Access to affordable and reliable energy services is fundamental to reducing poverty and improving health. Similarly,
Likewise,
In the same way,
providing clean energy in all countries can both encourage growth and achieve sustainable development.

Practice


Writing

Essay title

‘The threat of nuclear weapons keeps world peace. Nuclear power supplies cheap and clean energy. The benefits of nuclear technology far outweigh the disadvantages. To what extent do you agree or disagree? Give reasons for your answer and include any relevant examples from your knowledge or experience’.

SDG Goal 7, Affordable and Clean Energy. Nuclear Power

 

Access this web page and click on the same image for SDG7.

 

 

Look at the graphic art strips that give you ideas about how to write an answer to this question. Use the arrows in the bottom right of the page to move through the images and see ideas for the introduction, paragraph 1, paragraph 2, and the conclusion. There is an audio recording button on each page to help you access the images and to give you listening practice with a range of different accents that you can hear as you read. You can listen to the text by clicking on the green ‘play’ button in the top left corner of each page.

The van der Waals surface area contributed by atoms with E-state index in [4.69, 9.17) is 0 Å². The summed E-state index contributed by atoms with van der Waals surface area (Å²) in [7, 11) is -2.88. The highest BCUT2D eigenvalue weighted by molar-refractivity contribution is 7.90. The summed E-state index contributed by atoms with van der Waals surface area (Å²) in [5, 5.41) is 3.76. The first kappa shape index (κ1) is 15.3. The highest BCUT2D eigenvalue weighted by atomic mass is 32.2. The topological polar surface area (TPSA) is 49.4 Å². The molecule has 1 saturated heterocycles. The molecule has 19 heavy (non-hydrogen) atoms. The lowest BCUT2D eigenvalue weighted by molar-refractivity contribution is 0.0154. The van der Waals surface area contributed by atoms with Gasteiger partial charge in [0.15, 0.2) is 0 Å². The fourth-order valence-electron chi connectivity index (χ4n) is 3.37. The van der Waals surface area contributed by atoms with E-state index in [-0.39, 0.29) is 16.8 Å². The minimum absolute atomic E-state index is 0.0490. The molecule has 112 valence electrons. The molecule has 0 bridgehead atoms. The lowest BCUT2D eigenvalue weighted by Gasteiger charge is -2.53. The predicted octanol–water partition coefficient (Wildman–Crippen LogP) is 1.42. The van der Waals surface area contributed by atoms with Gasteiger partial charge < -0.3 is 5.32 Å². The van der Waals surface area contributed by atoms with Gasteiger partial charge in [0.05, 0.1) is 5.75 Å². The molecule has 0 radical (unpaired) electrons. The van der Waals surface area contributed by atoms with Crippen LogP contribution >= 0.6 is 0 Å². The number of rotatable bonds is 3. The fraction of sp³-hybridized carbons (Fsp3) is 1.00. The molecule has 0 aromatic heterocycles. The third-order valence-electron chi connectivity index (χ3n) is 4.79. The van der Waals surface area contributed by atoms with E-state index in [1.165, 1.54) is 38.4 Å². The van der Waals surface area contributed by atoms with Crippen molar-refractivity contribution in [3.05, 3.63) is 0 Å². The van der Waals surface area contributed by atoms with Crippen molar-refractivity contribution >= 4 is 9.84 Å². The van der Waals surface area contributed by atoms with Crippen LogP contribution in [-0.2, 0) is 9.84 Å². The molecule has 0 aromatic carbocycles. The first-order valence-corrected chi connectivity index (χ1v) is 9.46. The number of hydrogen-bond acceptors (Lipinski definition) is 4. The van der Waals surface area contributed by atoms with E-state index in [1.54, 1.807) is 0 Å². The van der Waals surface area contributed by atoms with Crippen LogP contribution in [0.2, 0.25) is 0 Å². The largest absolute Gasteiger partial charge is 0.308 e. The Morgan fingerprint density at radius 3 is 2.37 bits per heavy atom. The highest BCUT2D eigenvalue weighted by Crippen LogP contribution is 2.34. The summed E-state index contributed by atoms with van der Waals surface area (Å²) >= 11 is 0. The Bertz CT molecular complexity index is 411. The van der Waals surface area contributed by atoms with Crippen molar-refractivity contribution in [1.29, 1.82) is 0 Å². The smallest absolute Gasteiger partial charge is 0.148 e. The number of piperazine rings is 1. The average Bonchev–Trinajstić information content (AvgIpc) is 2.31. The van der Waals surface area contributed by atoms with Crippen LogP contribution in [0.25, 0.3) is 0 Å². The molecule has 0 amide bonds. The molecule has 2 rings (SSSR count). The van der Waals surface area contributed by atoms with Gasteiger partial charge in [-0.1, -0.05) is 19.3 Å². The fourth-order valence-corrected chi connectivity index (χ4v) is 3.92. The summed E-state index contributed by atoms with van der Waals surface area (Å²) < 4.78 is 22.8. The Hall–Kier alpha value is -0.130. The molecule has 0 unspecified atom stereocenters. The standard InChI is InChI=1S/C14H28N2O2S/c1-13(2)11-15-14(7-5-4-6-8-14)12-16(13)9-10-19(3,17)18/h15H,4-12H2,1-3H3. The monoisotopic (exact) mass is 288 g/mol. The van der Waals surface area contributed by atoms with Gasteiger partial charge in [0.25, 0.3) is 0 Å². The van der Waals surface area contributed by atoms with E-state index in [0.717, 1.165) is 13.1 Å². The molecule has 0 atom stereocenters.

If you need some more ideas or help with your writing you can click the arrows in the bottom right to find 5 interactive tasks (with answers) to complete before you write your essay. Use the infographic and the suggested writing structure to guide you to write 3 short paragraphs on the topic of nuclear power.

If you are using a screen reader access the same web page and search for either SDG7 or the essay title  (‘The threat of nuclear weapons keeps world peace. Nuclear power supplies cheap and clean energy. The benefits of nuclear technology far outweigh the disadvantages. To what extent do you agree or disagree? Give reasons for your answer and include any relevant examples from your knowledge or experience’) instead of looking for the image.


Data Visualisation – Cell phone recycling